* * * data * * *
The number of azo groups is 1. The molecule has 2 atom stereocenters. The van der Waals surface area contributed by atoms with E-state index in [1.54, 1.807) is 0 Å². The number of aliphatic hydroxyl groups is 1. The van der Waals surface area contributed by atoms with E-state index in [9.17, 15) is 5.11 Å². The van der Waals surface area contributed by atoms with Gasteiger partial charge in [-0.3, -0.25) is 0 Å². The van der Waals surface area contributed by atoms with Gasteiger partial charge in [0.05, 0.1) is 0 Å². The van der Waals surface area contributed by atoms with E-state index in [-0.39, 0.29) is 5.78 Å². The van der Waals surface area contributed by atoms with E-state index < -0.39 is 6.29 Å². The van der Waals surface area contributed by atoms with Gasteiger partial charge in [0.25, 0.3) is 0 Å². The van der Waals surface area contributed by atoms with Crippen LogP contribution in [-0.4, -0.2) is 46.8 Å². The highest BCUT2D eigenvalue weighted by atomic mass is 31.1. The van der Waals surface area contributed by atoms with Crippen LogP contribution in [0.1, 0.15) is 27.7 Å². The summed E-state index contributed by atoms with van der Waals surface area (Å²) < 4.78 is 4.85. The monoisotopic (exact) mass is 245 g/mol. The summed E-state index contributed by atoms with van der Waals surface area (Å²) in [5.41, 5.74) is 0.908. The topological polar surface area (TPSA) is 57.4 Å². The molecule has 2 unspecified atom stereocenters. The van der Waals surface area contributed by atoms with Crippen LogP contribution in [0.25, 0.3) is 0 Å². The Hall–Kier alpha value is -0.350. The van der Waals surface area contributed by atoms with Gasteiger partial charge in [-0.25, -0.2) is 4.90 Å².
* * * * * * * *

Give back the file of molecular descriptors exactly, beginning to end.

The number of azo groups is 1. The molecule has 2 atom stereocenters. The van der Waals surface area contributed by atoms with E-state index in [1.54, 1.807) is 0 Å². The number of aliphatic hydroxyl groups is 1. The van der Waals surface area contributed by atoms with E-state index in [9.17, 15) is 5.11 Å². The van der Waals surface area contributed by atoms with Gasteiger partial charge in [-0.3, -0.25) is 0 Å². The van der Waals surface area contributed by atoms with Gasteiger partial charge in [0.05, 0.1) is 0 Å². The van der Waals surface area contributed by atoms with E-state index in [-0.39, 0.29) is 5.78 Å². The van der Waals surface area contributed by atoms with E-state index < -0.39 is 6.29 Å². The van der Waals surface area contributed by atoms with Gasteiger partial charge in [0.25, 0.3) is 0 Å². The van der Waals surface area contributed by atoms with Crippen LogP contribution in [-0.4, -0.2) is 46.8 Å². The highest BCUT2D eigenvalue weighted by atomic mass is 31.1. The van der Waals surface area contributed by atoms with Crippen LogP contribution in [0.1, 0.15) is 27.7 Å². The summed E-state index contributed by atoms with van der Waals surface area (Å²) < 4.78 is 4.85. The monoisotopic (exact) mass is 245 g/mol. The summed E-state index contributed by atoms with van der Waals surface area (Å²) in [5.41, 5.74) is 0.908. The topological polar surface area (TPSA) is 57.4 Å². The molecule has 2 unspecified atom stereocenters. The van der Waals surface area contributed by atoms with Crippen LogP contribution in [0.25, 0.3) is 0 Å². The Hall–Kier alpha value is -0.350. The van der Waals surface area contributed by atoms with Gasteiger partial charge in [-0.25, -0.2) is 4.90 Å².